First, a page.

The assumption is this: One of the main reasons that the world and the church are awash in lust and pornography (by men and women—30% of internet pornography is now viewed by women), fornication, adultery, masturbation, exhibitionism, homosexuality, bestiality, rape, and endless sexual innuendo in all media—one of the reasons we are awash in all this is that our lives are intellectually and emotionally disconnected from infinite, soul-staggering grandeur. Inside and outside the church we are drowning in a sea of triviality, pettiness, banality, and silliness. Television is trivial. Radio is trivial. Conversation is trivial. Education is trivial. Christian books are trivial. Worship styles are trivial. It is inevitable that the human heart, which was made to be staggered with terrifyingly joyous dread and peace by an infinitely untouchable, embracing God—it is inevitable that such a heart, drowning in the all-pervasive, blurry boredom of banal entertainment, will reach for the best buzz that life can give: sex.
The deepest cure to our pitiful addictions is not any mental strategies—and I believe in them and have my own. The deepest cure is to be intellectually and emotionally staggered by the infinite, everlasting, unchanging sovereignty, holiness, wrath, justice, wisdom, truth, and mercy of God. And sex is just one of the hundreds of day-to-day issues you face that will overwhelm you and debase your life without this kind of encounter with the living God.
The above quote is from John Piper, and is along the same line as Beth Moore’s teachings in “When Godly People do Ungodly Things,” which I know several of us have read and greatly appreciated.
So often we fall into sin simply out of boredom—we have forgotten the amazing adventure to which we are called when we become children of the King! Instead of searching for ways to “make it through the day,” let’s find new ways to forsake the trivial and dig into the unsearchable riches of Christ. Reading this short quote challenged and reminded me that our walk with the Lord is not a journey set on auto-pilot or even cruise control—it takes work on our part to not be bored. When I read Piper’s take on boredom, I was reminded of one my kids in my After School Program. One afternoon Sarah and I were blessed to witness a living illustration of the culture in which we live: As this young girl spun in circles in the middle of the room, she declared, “I’m bored! Someone entertain me!”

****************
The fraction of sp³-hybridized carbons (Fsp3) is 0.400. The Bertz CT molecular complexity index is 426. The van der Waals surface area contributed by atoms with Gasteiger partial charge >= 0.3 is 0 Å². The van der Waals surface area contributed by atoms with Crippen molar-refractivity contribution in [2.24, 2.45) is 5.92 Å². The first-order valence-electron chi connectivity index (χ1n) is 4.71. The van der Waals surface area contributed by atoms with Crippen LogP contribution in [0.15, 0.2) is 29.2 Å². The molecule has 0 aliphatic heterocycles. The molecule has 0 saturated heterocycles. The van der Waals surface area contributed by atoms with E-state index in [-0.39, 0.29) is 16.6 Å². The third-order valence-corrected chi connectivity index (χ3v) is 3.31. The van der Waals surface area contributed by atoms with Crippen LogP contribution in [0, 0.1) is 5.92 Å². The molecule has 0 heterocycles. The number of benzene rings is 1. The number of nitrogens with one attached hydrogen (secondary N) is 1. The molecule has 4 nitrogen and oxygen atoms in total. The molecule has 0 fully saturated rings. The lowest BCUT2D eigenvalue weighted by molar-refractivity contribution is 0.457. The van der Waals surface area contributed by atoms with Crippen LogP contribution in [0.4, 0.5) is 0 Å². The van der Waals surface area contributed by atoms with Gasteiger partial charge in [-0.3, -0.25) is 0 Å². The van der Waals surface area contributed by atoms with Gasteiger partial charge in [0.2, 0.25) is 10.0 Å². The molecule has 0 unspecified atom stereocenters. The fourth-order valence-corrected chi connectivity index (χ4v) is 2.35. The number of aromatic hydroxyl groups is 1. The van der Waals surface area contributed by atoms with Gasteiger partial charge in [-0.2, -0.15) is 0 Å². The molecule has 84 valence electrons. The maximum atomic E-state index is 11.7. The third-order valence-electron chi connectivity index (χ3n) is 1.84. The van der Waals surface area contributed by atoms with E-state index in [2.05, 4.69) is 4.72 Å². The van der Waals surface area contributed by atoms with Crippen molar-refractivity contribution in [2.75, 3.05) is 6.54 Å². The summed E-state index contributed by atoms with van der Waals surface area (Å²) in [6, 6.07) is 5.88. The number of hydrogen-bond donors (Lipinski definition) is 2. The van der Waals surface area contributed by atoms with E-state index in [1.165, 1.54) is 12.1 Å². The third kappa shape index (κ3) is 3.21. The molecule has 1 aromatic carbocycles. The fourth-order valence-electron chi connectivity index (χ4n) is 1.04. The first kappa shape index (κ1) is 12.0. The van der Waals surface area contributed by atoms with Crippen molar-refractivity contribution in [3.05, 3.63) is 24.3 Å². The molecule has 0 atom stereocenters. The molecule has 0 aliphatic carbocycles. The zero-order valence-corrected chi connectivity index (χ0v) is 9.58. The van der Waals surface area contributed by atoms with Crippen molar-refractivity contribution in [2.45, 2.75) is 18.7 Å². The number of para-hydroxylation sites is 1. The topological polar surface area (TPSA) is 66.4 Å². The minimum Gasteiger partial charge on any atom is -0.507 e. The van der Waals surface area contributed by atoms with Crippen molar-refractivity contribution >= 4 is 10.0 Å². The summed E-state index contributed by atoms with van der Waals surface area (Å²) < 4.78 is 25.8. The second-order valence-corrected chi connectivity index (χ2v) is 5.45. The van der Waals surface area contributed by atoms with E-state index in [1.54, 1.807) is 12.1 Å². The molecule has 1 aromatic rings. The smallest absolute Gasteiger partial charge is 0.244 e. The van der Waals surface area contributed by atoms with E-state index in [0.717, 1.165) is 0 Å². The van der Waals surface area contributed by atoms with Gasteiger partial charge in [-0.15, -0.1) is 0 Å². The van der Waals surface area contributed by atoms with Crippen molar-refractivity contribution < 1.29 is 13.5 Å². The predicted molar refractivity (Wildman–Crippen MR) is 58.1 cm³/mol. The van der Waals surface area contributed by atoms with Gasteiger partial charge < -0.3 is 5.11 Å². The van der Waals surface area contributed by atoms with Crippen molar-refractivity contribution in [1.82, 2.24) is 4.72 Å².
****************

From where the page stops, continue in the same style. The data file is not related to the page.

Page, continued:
How many times do we make similar declarations to the God of the Universe? I know I am guilty of desiring to be cosmically entertained on a regular basis. Our culture has become one of passive entertainment; and this notion is sneaking into our spiritual lives. The emphasis on emotion and experience in worship has led to a generation of God worshipers who think they are not getting from God all that is theirs if they are not “feelin’ it.” Many more have given up completely on a life of freedom through Christ because they are in such bondage to the sins of this world. So many have bought into Satan’s lie that sex is the ultimate pleasure and fulfillment. When they indulge in any of the above mentioned sexual sins and experience nothing but shame and heartache, they think, “if this is the best there is, what hope do I have for happiness in this life?” What we do not understand is that the Creator of the experience is so much more fulfilling than the experience itself! This applies to anything, not just sex. As much as I love hiking and enjoying creation, that experience is not to be worshiped in and of itself. Rather, any experience we enjoy should direct our attention to the Creator of that experience and draw us into a deeper amazement and appreciation of Him.
Just like I sat down with my little friend at After School and explained that it’s more valuable to learn how to entertain yourself instead of waiting to be passively entertained by another, God desires that we learn to grow and be amazed by Him through our own work and not just through the spoon feeding of others. Maturity means moving past passivity and taking an active role in your growth and “entertainment.”
I have learned the last couple of years that the cure for the common bore is not more television or music or internet. In fact, I have become culturally illiterate (I failed my friend Salida last week in a moment of urgent need when I couldn’t tell her who was voted off of American Idol the previous night!). But while I couldn’t tell you the winners of American Idol or Survivor or Dancing with the Stars, I am certainly far from bored. And my lack of boredom comes mainly from ridding myself of the trivial entertainment of this world and devoting my time to the infinitely endless task of growing in the knowledge of my infinitely endless Saviour. In fact, boredom usually occurs when I am in a rut spiritually and I find myself watching more TV or spending more time surfing the internet. We are bored when we turn our brains off and demand that someone entertain us. This quote reminded me that I am accountable for my own boredom—and my own enjoyment of the Saviour. It challenged me to find ways this week to be staggered and overwhelmed by a new understanding of our heavenly Father.